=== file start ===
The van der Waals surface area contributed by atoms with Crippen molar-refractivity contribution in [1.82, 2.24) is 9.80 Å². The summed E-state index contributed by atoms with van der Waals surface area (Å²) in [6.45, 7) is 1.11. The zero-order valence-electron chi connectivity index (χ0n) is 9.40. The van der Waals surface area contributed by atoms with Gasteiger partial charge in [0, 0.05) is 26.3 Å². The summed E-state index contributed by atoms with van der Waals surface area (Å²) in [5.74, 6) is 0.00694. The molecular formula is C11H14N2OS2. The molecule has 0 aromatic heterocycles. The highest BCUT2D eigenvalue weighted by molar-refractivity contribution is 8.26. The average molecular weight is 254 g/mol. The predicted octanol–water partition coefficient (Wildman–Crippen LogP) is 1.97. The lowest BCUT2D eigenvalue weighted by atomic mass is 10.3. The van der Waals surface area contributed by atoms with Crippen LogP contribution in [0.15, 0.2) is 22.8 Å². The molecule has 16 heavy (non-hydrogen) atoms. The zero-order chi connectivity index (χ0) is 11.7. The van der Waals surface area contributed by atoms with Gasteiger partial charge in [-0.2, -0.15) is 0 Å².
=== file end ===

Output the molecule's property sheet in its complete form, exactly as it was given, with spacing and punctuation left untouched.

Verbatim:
The van der Waals surface area contributed by atoms with Crippen molar-refractivity contribution in [1.82, 2.24) is 9.80 Å². The summed E-state index contributed by atoms with van der Waals surface area (Å²) in [6.45, 7) is 1.11. The zero-order valence-electron chi connectivity index (χ0n) is 9.40. The van der Waals surface area contributed by atoms with Gasteiger partial charge in [0, 0.05) is 26.3 Å². The summed E-state index contributed by atoms with van der Waals surface area (Å²) in [5.74, 6) is 0.00694. The molecular formula is C11H14N2OS2. The molecule has 0 aromatic heterocycles. The highest BCUT2D eigenvalue weighted by molar-refractivity contribution is 8.26. The average molecular weight is 254 g/mol. The predicted octanol–water partition coefficient (Wildman–Crippen LogP) is 1.97. The lowest BCUT2D eigenvalue weighted by atomic mass is 10.3. The van der Waals surface area contributed by atoms with Crippen LogP contribution in [0.15, 0.2) is 22.8 Å². The molecule has 16 heavy (non-hydrogen) atoms. The zero-order chi connectivity index (χ0) is 11.7. The van der Waals surface area contributed by atoms with Gasteiger partial charge in [-0.2, -0.15) is 0 Å².